The Senate Indian Affairs Committee plans to draft a report and make recommendations to prevent what chairman John McCain (R-Arizona) called a "gross injustice" that was inflicted on several tribes by a Republican lobbyist and his associates.
McCain and Sen. Byron Dorgan (D-North Dakota), the committee's vice chairman, presided over the third hearing into the Jack Abramoff scandal yesterday. They heard testimony from the Mississippi Band of Choctaw Indians and other witnesses who detailed questionable dealings with
the disgraced lobbyist alleged to have bilked six tribes out of more than $66 million.
"The story speaks for itself," McCain said at the conclusion of the nearly three-hour proceeding.
One more hearing is planned to deal with the Coushatta Tribe of Louisiana, McCain said. After that, the committee will issue a report and "come up with recommendations to do whatever is necessary" to stop what he and Dorgan repeatedly referred to as a tale of theft and betrayal.
"The tribe has been a victim of fraud, we believe," Dorgan said, referring to the wealthy Mississippi Choctaws.
Three witnesses from the tribe read from a statement attributed to Chief Phillip Martin, who did not appear at the hearing. McCain said he met with the tribe's longtime leader a few weeks ago and determined that "his presence would not be necessary."
Charlie Benn, the tribe's director of administration; Donald Kilgore, the tribe's attorney general; and Nell Rogers, the tribe's planner, described their initial dealings with Abramoff as positive. They said the tribe hired him in the wake of the Republican takeover of the House in 1994 in order to protect their burgeoning gaming operation.
In press accounts, Martin often boasted of Abramoff's alleged influence among top GOP leaders in Washington and even defended him at the onset of McCain's investigation. But the Choctaw
witnesses yesterday said they changed their mind after the FBI approached them last summer with evidence that the tribe may have been defrauded by the lobbyist, who worked at two different law and lobbying firms over the past decade.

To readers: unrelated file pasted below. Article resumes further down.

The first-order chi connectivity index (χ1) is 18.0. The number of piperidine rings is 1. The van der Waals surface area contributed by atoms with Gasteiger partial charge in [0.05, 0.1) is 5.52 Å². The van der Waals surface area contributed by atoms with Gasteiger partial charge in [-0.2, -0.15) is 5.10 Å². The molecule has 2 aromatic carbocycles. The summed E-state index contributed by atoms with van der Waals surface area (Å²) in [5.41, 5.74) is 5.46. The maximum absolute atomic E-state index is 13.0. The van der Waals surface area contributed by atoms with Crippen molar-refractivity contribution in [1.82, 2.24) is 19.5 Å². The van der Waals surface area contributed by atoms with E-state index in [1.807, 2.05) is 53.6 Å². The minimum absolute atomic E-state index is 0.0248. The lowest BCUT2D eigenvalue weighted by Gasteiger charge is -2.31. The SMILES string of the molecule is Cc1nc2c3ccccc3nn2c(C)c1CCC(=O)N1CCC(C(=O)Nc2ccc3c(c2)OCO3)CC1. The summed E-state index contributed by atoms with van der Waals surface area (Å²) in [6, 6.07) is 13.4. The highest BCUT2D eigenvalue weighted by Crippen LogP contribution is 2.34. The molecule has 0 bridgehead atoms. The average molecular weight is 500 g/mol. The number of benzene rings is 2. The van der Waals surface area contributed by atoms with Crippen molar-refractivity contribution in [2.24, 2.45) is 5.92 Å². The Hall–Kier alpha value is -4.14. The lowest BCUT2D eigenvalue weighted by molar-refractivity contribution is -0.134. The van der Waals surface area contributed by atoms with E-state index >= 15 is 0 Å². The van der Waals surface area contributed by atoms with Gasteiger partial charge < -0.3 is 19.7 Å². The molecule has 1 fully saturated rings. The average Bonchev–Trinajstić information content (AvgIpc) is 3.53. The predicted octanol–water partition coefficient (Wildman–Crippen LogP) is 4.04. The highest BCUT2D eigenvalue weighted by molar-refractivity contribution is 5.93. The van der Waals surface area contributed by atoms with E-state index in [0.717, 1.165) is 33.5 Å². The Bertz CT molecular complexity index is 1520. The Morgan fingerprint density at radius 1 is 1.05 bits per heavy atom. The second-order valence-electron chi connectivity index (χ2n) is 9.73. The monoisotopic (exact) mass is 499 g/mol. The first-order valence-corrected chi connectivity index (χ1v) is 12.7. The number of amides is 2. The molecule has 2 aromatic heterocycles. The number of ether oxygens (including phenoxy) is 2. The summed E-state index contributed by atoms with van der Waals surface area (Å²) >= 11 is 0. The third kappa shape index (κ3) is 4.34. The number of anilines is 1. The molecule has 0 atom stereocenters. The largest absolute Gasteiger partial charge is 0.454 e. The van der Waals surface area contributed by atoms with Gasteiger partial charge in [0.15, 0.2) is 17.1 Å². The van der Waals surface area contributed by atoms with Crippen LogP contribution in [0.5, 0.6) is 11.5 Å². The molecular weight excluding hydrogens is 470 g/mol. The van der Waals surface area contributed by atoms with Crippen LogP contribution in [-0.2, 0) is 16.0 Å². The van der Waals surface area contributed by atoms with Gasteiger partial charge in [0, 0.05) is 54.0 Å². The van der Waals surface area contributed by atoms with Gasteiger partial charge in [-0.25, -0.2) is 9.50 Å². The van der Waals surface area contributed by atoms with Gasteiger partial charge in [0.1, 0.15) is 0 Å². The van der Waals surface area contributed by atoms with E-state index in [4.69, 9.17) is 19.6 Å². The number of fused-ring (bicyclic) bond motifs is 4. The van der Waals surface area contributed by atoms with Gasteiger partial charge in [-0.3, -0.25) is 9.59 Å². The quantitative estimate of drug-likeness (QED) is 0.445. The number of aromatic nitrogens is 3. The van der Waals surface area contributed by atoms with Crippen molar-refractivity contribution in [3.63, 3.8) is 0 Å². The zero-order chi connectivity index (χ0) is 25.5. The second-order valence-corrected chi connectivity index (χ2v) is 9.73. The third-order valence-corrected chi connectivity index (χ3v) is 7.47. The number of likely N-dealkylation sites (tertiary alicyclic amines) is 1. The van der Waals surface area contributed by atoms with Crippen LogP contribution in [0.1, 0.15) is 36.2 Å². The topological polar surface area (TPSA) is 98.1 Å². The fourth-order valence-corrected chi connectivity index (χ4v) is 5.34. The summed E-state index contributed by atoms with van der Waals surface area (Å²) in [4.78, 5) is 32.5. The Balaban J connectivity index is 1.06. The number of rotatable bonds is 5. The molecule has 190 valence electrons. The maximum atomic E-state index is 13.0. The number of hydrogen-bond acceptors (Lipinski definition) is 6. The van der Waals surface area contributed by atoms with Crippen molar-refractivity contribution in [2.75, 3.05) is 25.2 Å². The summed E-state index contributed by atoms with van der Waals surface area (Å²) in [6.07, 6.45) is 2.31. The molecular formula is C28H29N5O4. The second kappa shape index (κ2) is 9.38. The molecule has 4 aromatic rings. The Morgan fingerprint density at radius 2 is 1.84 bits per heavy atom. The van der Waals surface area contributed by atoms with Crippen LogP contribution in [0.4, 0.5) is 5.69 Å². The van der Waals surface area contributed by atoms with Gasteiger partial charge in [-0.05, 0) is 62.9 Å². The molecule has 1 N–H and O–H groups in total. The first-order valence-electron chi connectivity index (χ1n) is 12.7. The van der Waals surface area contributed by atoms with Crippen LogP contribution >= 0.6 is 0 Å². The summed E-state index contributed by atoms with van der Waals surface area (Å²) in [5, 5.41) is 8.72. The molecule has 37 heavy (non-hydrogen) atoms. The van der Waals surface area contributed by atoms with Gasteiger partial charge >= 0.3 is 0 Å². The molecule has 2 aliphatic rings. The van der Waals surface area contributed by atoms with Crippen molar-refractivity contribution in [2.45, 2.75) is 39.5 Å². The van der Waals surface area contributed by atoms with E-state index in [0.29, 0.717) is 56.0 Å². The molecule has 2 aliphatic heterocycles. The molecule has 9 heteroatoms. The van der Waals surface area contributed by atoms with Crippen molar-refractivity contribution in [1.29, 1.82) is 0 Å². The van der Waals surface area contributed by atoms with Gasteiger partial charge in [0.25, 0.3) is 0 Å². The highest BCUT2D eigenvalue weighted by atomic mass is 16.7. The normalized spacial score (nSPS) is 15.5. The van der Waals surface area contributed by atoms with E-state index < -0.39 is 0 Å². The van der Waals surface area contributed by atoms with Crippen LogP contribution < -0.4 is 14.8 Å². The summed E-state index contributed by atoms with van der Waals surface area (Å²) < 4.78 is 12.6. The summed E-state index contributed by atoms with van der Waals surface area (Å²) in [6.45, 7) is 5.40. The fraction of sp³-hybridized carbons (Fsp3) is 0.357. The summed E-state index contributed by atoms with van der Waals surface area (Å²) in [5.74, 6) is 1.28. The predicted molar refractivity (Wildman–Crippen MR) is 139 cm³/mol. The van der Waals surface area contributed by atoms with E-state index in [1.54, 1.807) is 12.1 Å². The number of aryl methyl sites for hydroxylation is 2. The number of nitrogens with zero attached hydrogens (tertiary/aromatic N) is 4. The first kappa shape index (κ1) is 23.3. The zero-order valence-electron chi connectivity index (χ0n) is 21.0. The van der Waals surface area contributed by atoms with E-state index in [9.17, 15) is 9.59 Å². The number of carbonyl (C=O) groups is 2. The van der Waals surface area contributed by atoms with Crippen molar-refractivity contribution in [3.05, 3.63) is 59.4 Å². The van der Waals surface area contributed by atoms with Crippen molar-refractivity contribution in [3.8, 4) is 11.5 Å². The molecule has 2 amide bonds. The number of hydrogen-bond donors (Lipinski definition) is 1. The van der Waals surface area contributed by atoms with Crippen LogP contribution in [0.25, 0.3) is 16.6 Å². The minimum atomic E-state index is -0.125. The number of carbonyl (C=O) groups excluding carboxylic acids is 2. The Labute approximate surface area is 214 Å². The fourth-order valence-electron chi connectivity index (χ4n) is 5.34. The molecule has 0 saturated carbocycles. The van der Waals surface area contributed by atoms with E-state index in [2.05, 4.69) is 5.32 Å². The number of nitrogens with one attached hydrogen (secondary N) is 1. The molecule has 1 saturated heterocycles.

Since then, the witnesses said the tribe has cooperated with the parallel FBI and Senate investigations. But in an unusual arrangement that doesn't appear to have been extended to the five other tribes who were former clients of Abramoff, the committee agreed not to disclose certain
information about the Mississippi Choctaws' public activities.
The deal was brokered by C. Bryant Rogers, the tribe's longtime outside counsel, who appeared at the hearing although he didn't provide any testimony. No committee members asked him questions either.
McCain appeared to gloss over the issue,
backing the tribe's right to participate in "our great
Dorgan and Sen. Daniel Inouye (D-Hawaii)
pressed the Choctaw witnesses to detail how much
they spent on Abramoff -- a figure they couldn't immediately
provide -- and to explain what they got in return, something they
would only describe as "federal lobbying and grassroots
"Our efforts in this regard have historically been successful,"
said Benn, who works in Chief Martin's office.
Nell Rogers, the tribe's primary contact with Abramoff, sought to
distance the tribe from suggestions that their money was used for
ethically questionable practices. She said the tribe "never
authorized" the use of $25,000 to finance a golf trip for
House Majority Leader Tom DeLay (R-Texas), wasn't aware that $10,000
was used to help Republican activist Ralph Reed and "did not contribute"
$25,000 in order to attend a White House
meeting with President George W. Bush.
"No tribal representative attended that meeting," she testified.
She acknowledged that the tribe gave the money to the
Republican group Americans for Tax
Reform but that it was never intended to support the meeting.
The tribe was invited to the May 9, 2001, event
but chose not to attend, she told the committee.